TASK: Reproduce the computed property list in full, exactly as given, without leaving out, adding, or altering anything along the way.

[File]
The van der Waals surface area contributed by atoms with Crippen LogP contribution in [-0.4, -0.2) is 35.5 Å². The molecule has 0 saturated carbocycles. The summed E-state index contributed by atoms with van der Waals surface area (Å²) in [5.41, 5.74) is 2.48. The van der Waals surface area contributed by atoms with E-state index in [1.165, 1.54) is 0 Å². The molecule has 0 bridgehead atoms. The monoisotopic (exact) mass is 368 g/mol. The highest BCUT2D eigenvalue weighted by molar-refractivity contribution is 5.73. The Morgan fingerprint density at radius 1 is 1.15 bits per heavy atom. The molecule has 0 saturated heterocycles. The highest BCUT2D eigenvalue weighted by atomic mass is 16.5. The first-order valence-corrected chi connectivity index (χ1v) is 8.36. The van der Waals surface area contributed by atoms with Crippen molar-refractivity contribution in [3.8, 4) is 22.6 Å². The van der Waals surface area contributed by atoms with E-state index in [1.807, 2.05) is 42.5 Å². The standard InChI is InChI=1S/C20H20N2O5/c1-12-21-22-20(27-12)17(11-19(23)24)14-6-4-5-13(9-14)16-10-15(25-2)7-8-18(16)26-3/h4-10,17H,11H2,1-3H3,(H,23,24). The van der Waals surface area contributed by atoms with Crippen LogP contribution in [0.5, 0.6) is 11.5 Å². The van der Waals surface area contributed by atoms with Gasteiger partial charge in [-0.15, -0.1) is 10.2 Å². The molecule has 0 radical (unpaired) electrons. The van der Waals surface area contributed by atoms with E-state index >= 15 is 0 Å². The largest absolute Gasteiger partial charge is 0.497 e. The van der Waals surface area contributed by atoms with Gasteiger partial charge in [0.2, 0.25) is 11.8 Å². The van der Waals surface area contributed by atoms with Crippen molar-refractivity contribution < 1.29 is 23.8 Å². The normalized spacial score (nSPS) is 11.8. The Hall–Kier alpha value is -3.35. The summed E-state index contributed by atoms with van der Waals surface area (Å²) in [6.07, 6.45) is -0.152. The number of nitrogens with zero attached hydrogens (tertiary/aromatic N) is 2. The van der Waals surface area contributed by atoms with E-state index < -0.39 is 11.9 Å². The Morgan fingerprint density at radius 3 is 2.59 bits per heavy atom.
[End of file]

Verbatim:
The van der Waals surface area contributed by atoms with Crippen LogP contribution in [-0.4, -0.2) is 35.5 Å². The molecule has 0 saturated carbocycles. The summed E-state index contributed by atoms with van der Waals surface area (Å²) in [5.41, 5.74) is 2.48. The van der Waals surface area contributed by atoms with E-state index in [1.165, 1.54) is 0 Å². The molecule has 0 bridgehead atoms. The monoisotopic (exact) mass is 368 g/mol. The highest BCUT2D eigenvalue weighted by molar-refractivity contribution is 5.73. The Morgan fingerprint density at radius 1 is 1.15 bits per heavy atom. The molecule has 0 saturated heterocycles. The highest BCUT2D eigenvalue weighted by atomic mass is 16.5. The first-order valence-corrected chi connectivity index (χ1v) is 8.36. The van der Waals surface area contributed by atoms with Crippen molar-refractivity contribution in [3.8, 4) is 22.6 Å². The van der Waals surface area contributed by atoms with E-state index in [1.807, 2.05) is 42.5 Å². The standard InChI is InChI=1S/C20H20N2O5/c1-12-21-22-20(27-12)17(11-19(23)24)14-6-4-5-13(9-14)16-10-15(25-2)7-8-18(16)26-3/h4-10,17H,11H2,1-3H3,(H,23,24). The van der Waals surface area contributed by atoms with Crippen LogP contribution in [0.5, 0.6) is 11.5 Å². The van der Waals surface area contributed by atoms with Gasteiger partial charge in [-0.15, -0.1) is 10.2 Å². The molecule has 0 radical (unpaired) electrons. The van der Waals surface area contributed by atoms with E-state index >= 15 is 0 Å². The largest absolute Gasteiger partial charge is 0.497 e. The van der Waals surface area contributed by atoms with Gasteiger partial charge in [0.2, 0.25) is 11.8 Å². The van der Waals surface area contributed by atoms with Crippen molar-refractivity contribution < 1.29 is 23.8 Å². The normalized spacial score (nSPS) is 11.8. The Hall–Kier alpha value is -3.35. The summed E-state index contributed by atoms with van der Waals surface area (Å²) in [6.07, 6.45) is -0.152. The number of nitrogens with zero attached hydrogens (tertiary/aromatic N) is 2. The van der Waals surface area contributed by atoms with E-state index < -0.39 is 11.9 Å². The Morgan fingerprint density at radius 3 is 2.59 bits per heavy atom.